The book's setting should be a familiar one to Harry Whittington fans – central Florida. It's in this rural stretch of farm country where the backwoods, uneducated family of Cooks live. The father is a stern redneck farmer named Shack. His bone-headed family is a myriad of assorted personalities, each of them remaining close to a neanderthal state of grace.
There's the obese Sister Helen, a character that is described as the “fattest woman ever seen outside of a circus.” She plays the part of cook, maid and mother-figure to the family. Brother Calvin is a replica of his father Shack, a stubborn farm-hand who possesses the most rudimentary approach to life. Brother Jaime is mute, a disability that theoretically stems from his mother dying during his delivery. His inability to speak is linked to his guilt of “killing her by being born.” And then there's Brother Walter.
Brother Walter left home 12-years ago to become a traveling preacher. At the pinnacle of his success, Walter's various congregations reached into the tens of thousands. His pulpit soapbox testimony was the proud voice of a sinner who's reached a state of immortality (and immense wealth) due to God's good graces. To reinforce that Holy stature, Walter uses the old poisonous snake-handling trick. In doing so, he “faith heals” thousands of afflicted attendees. However, with every well-funded ministry crusade, there's a deep rooted scandal. After a Miami newspaper, backed by a committee on evangelical validity, condemns Walter's mission as a scam, the once wealthy religious superstar returns home. That's where the novel begins.
Brother Walter's reunion with the family doesn't go as expected. Instead, the newspaper declaring Walter's fall from grace is shown to his father and siblings. Caught up in the joy of having Walter home in his shiny Cadillac, the family is awe-struck by Walter's picture in the paper. They are oblivious (or illiterate) to the fact that the entire article has waylaid their Brother Walter into financial distress and forced obscurity. Instead, they throw a grand party and declare that Walter has returned home to heal Jaime the mute. That's right, sham artist Walter is going to make his brother speak using the devout word of God. Walter, who fails to convince the family that his road show was a ruse for rubes, is forced to watch hundreds of cars descend onto the farm to witness the Greatest Miracle of their Lifetime.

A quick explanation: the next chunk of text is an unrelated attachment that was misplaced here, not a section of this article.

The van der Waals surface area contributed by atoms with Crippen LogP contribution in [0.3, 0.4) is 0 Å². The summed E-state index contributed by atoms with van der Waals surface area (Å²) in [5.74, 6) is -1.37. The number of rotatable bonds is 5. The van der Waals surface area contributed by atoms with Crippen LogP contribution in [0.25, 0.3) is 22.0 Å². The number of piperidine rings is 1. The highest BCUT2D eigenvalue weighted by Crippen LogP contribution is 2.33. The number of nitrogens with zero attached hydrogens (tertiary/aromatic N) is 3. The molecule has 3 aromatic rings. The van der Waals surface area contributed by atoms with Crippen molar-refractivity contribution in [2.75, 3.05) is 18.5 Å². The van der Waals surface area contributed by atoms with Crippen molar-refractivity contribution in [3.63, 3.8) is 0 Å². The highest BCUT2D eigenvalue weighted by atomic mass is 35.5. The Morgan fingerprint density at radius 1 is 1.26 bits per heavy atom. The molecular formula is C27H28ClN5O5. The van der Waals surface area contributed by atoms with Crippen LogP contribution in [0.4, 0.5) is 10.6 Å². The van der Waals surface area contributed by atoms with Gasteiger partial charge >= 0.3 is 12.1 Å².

While all of this is happening with the Cook family, Whittington also introduces two other characters that consume large portions of the narrative. The first is Tom Balscom, an old farmer who’s close friends with the Cooks. In fact, Tom's prior wife (wife number two for the box-score) was Sister Hazel, the oldest Cook daughter who ran away from Tom and disappeared forever. After frequenting a truck stop diner, Tom falls in love with a young waitress named Willie Ruth. In layman terms: Old farmer Tom falls in love with the hot, apron-wearing, very young waitress vixen named Willie Ruth. He brings Willie Ruth to the Cooks to show her off and is immediately scolded by Shack for marrying this sultry Goddess. While Willie Ruth prepares for her inevitable date with destiny – a marriage consummation on a creaky old bed with Old Farmer Tom – she starts making eyes with Jaime.
The other character is a black sharecropper named Lucian Henry. He's married with eight kids and is the proverbial “white hat good guy” of the story. Lucian just wants to whistle and plow fields with his best friend, a mule named Lisse. But, there's Miss Lovely, a gorgeous red-blooded, very white nymph that has a hankering for the help - a theme that Whittington explored later in his plantation sagas. Despite her father's scolding, Miss Lovely refuses to leave the help alone. The author's narrative is like a vice-grip, slowly sucking Lucian into a sexual vortex controlled by Miss Lovely. His path is simple: ignore her advances and keep working or give into his desires and then consequently face the obligatory torture and death by a very white lynch mob.
You can probably tell by this point that God's Back was Turned is a really fun book. It's clear that Harry Whittington's imagination was running buck-wild. The novel combines the author's love for a good love story, his sensual writing style, his experience with the Plantation Gothic genre and his forte of utilizing crime-noir tropes to tell a good story. I want to emphasize that this isn't a traditional crime-noir novel. Nor is it a romance novel. It's an unusual hybrid of styles that made Whittington so unique. Like a good Charles Williams swamp-nymph novel, Whittington's use of the rural landscape and its host of flavorful characters is a winning formula that is just so enjoyable. Harry Whittington was the king of the paperbacks for a reason. While this novel is expensive, it may be worth pursuing as a special treat for yourself. Don't turn your back on this one.